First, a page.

Buddhists the not so peaceful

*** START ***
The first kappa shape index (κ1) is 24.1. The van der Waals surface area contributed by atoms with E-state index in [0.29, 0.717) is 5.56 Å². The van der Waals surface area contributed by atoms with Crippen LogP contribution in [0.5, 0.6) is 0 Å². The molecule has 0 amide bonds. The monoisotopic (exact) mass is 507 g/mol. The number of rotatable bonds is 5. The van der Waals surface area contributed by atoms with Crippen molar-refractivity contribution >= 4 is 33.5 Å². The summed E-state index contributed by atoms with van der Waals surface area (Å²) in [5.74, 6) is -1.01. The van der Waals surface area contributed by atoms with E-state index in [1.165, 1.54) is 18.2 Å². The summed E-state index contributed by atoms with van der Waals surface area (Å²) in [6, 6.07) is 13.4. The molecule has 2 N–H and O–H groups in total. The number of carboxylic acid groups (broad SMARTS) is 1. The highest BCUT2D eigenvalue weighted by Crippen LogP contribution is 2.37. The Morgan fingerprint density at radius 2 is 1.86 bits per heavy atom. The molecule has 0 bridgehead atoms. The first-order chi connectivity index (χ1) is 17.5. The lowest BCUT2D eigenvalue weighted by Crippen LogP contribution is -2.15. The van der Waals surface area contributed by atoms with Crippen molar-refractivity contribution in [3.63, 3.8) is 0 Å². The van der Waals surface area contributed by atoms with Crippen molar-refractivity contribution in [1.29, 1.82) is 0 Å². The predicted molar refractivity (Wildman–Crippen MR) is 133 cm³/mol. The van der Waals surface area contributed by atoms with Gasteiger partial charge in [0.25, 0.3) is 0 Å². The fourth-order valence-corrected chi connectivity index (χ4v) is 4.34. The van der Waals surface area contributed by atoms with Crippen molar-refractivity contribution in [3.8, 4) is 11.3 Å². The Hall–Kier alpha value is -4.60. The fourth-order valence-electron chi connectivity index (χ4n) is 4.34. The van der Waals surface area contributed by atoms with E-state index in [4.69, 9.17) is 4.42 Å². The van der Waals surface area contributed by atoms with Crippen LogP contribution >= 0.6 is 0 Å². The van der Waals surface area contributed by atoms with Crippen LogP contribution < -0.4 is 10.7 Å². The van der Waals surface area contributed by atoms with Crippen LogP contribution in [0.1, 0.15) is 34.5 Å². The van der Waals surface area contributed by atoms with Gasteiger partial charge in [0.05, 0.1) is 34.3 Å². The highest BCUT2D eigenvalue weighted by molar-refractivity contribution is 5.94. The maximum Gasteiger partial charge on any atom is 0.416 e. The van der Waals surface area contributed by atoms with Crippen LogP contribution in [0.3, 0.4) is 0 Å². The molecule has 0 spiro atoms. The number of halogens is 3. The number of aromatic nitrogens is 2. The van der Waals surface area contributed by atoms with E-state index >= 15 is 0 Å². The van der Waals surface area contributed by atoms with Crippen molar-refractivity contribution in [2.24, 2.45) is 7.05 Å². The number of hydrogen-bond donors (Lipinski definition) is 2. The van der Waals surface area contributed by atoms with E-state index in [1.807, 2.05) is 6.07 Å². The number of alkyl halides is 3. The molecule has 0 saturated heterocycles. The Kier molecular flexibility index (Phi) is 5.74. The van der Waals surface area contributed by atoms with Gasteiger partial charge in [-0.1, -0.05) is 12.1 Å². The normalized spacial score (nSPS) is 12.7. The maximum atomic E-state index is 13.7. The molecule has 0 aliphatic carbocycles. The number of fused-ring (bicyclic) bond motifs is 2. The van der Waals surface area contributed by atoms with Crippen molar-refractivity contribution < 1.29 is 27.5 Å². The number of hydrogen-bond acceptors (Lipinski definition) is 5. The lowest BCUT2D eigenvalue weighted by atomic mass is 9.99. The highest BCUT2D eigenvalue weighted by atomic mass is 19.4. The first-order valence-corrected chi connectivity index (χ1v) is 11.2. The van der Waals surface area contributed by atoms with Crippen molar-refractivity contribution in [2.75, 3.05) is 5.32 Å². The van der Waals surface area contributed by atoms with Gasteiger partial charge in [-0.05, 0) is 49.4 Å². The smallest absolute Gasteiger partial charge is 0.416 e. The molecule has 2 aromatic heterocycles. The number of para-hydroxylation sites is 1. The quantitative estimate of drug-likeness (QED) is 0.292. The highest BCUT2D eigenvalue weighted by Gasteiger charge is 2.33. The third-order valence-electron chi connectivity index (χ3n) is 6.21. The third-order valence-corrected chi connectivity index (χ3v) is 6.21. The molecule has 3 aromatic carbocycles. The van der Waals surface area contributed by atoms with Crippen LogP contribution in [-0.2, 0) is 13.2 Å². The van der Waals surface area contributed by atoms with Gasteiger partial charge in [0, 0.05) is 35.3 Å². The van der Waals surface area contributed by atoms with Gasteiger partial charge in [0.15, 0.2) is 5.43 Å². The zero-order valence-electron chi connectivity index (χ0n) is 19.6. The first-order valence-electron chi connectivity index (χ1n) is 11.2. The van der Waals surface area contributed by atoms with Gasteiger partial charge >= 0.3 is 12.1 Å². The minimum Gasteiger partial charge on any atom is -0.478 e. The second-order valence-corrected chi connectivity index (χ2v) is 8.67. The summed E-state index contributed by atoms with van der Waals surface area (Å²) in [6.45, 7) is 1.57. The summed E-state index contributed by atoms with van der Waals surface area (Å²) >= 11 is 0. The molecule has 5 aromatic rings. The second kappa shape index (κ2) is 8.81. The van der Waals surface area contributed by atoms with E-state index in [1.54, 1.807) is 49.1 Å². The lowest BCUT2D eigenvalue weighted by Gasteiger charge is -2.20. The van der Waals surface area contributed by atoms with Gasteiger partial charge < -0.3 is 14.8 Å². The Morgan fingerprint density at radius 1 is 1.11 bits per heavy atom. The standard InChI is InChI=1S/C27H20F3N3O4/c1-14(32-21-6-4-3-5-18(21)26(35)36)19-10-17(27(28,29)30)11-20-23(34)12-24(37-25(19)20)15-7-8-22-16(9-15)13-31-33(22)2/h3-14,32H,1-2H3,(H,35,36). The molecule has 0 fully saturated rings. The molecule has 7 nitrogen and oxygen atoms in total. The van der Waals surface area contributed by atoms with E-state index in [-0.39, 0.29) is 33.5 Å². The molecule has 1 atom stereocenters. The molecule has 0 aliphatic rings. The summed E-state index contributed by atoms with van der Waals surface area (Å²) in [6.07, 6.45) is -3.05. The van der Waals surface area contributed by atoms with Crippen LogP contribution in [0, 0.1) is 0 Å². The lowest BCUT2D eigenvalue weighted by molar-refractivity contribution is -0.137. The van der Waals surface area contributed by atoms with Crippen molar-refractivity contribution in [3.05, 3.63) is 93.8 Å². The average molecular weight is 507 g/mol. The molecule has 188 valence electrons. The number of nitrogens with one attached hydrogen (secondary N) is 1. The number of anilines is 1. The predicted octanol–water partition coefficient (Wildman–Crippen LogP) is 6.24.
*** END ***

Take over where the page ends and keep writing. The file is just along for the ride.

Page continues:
Talking with a friend over coffee, who I have discussed Buddhism with; he raised a question that took me a moment to reply to. He asked how the monks who follow Shaolin fighting styles can be following the same path as say the Dalai Lama. I started by explaining, that as a Buddhist, my view is that we are all on the journey to enlightenment, but on different paths, and different progression on those paths. Part of it can also be attributed to the Chinese fable of the Monkey King. During the Tang Dynasty a monk named Xuanzang traveled to the west to learn and bring back copies of the Prajnaparamta. These writings form part of the basis of Mahayana Buddhism. This is historically accurate and well documented. However the trip soon became the stuff of legend and mythology. Sun wu kong was a mischievous monkey who had developed supernatural abilities. He was able to create clones of himself, or to alter his size from that of the smallest insect to as large as a city. He caused so much trouble that the Buddha pinned him under a mountain or a millennium. When Xuanzang is about to undertake the perilous return journey to China, Sun wu kong is given the responsibility of being his bodyguard. The journey and its perils are the basis of one of the most well known stories throughout Asia. Looking at the social and political aspects of this time, Buddhism is seen not as a peaceful philosophy, but rather one that protects what is right, and seen as a source of power in the lives of everyday people. Monks are seen as the ultimate protectors of knowledge and society. Unlike the west where state and religion are supposed to be separate, Buddhism is to be the foundation of society. A good king or leader is seen as wise, just, and compassionate. Thailand’s king Bhumibol Adulyadjev is the Protector of Buddhism and Protector of all other Religions. To the vast majority of Thais he is seen as a dhammajara. In the same way The USA considers itself to be a Christian country, in Thailand, Nepal, Cambodia Buddhism is an integral part of not only the peoples individual identity, but also of their ethnic, cultural, and national identity.